David Foxwell reflects on France’s new energy policy, the reaction in regions of France affected by it and the signal it sends to leading turbine manufacturers.
It has been another good year for offshore wind in many countries but not alas in France where, inexplicably, the industry received only a very meagre allocation in the latest national energy plan.
As highlighted in June 2018, France had the potential to be a major player in offshore wind, but without a clear plan setting out ambitions and goals, it seems less and less likely to realise that ambition.
In November, President Macron said France would phase out more than a dozen nuclear reactors, close coal-fired plant and invest heavily in solar power and onshore wind. But the commitment to offshore wind amounted only to 5.0 GW by 2028. Industry was seeking a commitment to twice that and recently reiterated its demand for 1 GW annually. As highlighted previously by OWJ, industry bodies active in the sector have gone so far as to call the energy plan a “worst case scenario” for the offshore wind industry and for regions of the country active in it.
Politicians in parts of the country that stood to benefit from offshore wind are up in arms, and rightly so. But what kind of signal does the plan and its dearth of a commitment to ‘eolien en mer’ send to companies planning to invest in manufacturing in France? Of course, they also have opportunities to export turbines built in France but cannot have been encouraged by the dearth of offshore wind in the domestic plan.
Siemens Gamesa Renewable Energy intends to build factories to manufacture nacelles and blades for offshore wind turbines at Port of Le Havre. GE Renewable Energy is building its massive new turbine in France and must also be a little concerned. None of the turbines installed in UK waters are British designs but it is clear to everyone that the government there strongly supports offshore wind. Does President Macron’s administration and, if it doesn’t, what conclusions should manufacturers draw about where to invest in future?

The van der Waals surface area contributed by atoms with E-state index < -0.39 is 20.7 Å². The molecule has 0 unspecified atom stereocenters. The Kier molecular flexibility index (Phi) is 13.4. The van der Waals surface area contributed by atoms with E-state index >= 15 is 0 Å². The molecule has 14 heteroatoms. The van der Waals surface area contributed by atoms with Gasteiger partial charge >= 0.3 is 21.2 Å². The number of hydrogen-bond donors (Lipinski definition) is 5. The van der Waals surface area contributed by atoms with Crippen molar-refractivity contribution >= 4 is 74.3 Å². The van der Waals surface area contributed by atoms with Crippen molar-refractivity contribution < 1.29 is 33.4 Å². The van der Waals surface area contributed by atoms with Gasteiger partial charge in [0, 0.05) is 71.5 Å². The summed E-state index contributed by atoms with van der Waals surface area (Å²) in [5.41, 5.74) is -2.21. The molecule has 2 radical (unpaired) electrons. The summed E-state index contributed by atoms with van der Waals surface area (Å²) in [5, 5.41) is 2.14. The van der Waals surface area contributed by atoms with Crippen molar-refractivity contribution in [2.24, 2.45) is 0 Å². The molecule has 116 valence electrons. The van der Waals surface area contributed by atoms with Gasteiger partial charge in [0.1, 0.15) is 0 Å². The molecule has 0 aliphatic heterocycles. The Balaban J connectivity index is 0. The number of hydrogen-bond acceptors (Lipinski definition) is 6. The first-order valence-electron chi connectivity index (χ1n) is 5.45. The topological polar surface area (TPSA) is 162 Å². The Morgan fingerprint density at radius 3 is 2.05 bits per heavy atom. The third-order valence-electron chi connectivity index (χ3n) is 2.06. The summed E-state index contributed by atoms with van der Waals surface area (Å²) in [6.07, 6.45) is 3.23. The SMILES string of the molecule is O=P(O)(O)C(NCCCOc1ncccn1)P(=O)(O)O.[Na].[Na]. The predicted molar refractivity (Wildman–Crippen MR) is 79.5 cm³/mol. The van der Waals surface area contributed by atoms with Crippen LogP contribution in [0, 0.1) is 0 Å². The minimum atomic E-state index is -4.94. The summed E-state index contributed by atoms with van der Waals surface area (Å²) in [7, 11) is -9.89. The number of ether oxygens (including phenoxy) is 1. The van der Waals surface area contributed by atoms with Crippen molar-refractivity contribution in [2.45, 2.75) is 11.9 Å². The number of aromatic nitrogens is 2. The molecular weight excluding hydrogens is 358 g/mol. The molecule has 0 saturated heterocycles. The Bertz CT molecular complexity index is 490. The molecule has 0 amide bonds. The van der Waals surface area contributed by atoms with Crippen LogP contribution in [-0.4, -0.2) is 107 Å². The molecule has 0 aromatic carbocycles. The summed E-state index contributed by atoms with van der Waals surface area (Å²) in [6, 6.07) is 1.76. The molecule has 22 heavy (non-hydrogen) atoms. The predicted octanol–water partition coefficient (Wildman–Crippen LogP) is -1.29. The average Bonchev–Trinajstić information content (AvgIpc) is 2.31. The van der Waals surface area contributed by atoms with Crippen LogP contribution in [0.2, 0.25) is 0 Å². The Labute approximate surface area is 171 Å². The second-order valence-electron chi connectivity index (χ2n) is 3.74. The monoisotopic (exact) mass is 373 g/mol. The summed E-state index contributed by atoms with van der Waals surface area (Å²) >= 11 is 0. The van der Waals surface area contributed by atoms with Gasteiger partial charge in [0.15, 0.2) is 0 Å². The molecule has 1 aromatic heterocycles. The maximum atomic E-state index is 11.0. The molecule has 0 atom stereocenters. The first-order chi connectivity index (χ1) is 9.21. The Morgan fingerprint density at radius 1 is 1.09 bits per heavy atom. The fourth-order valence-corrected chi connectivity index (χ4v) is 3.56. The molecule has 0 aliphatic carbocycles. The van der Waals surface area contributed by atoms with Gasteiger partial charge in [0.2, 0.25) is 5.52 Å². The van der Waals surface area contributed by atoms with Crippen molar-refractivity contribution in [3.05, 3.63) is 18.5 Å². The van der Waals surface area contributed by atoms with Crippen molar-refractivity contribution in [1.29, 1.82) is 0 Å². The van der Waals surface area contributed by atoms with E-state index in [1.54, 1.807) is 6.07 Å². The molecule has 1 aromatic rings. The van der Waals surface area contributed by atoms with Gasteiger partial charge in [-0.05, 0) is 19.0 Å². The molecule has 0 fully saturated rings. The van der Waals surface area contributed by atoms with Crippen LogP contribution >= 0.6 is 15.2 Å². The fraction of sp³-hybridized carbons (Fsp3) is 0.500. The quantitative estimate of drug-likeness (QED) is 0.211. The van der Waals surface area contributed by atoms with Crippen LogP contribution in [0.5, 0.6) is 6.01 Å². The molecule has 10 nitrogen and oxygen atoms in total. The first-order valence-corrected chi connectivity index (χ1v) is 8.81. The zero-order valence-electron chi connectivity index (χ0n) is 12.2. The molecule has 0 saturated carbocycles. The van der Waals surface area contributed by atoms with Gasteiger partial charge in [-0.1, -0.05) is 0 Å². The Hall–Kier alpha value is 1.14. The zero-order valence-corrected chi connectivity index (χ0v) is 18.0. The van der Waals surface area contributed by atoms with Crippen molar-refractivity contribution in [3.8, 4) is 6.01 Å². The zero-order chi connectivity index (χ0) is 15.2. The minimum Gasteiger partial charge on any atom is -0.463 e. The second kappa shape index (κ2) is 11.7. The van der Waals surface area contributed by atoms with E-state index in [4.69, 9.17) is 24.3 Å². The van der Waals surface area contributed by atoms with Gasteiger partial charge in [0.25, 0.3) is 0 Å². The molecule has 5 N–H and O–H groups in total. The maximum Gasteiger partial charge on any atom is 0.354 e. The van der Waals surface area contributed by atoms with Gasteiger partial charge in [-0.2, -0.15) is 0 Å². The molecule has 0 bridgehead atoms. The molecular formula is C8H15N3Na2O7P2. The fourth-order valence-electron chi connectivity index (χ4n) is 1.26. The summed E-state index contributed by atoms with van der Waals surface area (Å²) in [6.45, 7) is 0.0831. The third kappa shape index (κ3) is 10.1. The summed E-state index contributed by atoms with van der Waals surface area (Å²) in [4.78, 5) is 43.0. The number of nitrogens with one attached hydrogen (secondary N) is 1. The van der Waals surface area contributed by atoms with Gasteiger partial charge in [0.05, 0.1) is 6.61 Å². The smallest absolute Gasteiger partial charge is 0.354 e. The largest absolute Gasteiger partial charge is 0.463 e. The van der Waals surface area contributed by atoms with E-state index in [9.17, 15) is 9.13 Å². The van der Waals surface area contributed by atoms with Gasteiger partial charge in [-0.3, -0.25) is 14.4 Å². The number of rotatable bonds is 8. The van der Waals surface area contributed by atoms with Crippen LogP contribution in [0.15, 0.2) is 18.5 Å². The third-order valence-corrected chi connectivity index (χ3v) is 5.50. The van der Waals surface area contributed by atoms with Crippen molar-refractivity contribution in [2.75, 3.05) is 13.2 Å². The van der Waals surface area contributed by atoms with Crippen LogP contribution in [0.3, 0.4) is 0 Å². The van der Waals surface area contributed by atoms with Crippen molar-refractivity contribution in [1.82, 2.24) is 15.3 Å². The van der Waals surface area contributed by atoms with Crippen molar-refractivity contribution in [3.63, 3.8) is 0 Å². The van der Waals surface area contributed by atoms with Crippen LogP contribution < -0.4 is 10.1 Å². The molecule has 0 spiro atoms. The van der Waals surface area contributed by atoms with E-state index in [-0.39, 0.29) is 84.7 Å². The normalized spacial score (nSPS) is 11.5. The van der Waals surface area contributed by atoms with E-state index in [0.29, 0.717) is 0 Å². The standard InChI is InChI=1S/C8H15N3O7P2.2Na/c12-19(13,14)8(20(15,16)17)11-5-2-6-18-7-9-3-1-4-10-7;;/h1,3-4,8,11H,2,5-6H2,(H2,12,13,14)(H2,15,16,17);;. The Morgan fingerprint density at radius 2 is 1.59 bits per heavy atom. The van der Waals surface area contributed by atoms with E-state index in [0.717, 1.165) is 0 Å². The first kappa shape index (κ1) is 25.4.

In the Haliade-X, GE is developing what could be a world-leading offshore wind turbine. It has invested heavily in it and in production facilities in France. In November, GE said LM Wind Power’s blade manufacturing site in Cherbourg had the requisite number of employees it needs to begin building blades for the Haliade-X.
The company plans to build the nacelles for the Haliade-X in St Nazaire and the blades in Cherbourg. Its predecessor, the Haliade 150-6MW was adopted for windfarms in Belgium, the US, China and Germany, but compared with its main competitors Siemens Gamesa Renewable Energy and MHI Vestas, the number of units sold is minimal. As of now, the Haliade hasn’t been installed on any French offshore windfarm.
Siemens Gamesa and GE both have export markets to address and will build factories wherever the financial incentives, facilities and logistics seem best. The Haliade-X is already being bid into projects around the world, but there’s nothing like being able to roll out a new product in your home market in order to demonstrate its export credentials. At the moment, the Haliade-X’s ‘home market’ looks a little threadbare.
The gilets jaunes movement demonstrates just how easily things can go wrong if government doesn’t get policy right. No one has taken to the streets in Brittany, Normandy, New Aquitaine, Occitanie, Pays de la Loire and the Provence-Alpes-Côte d’Azur protesting against the energy plan, but there is little doubt that politicians there want to see another U-turn from the President because they know that jobs and investment are at stake.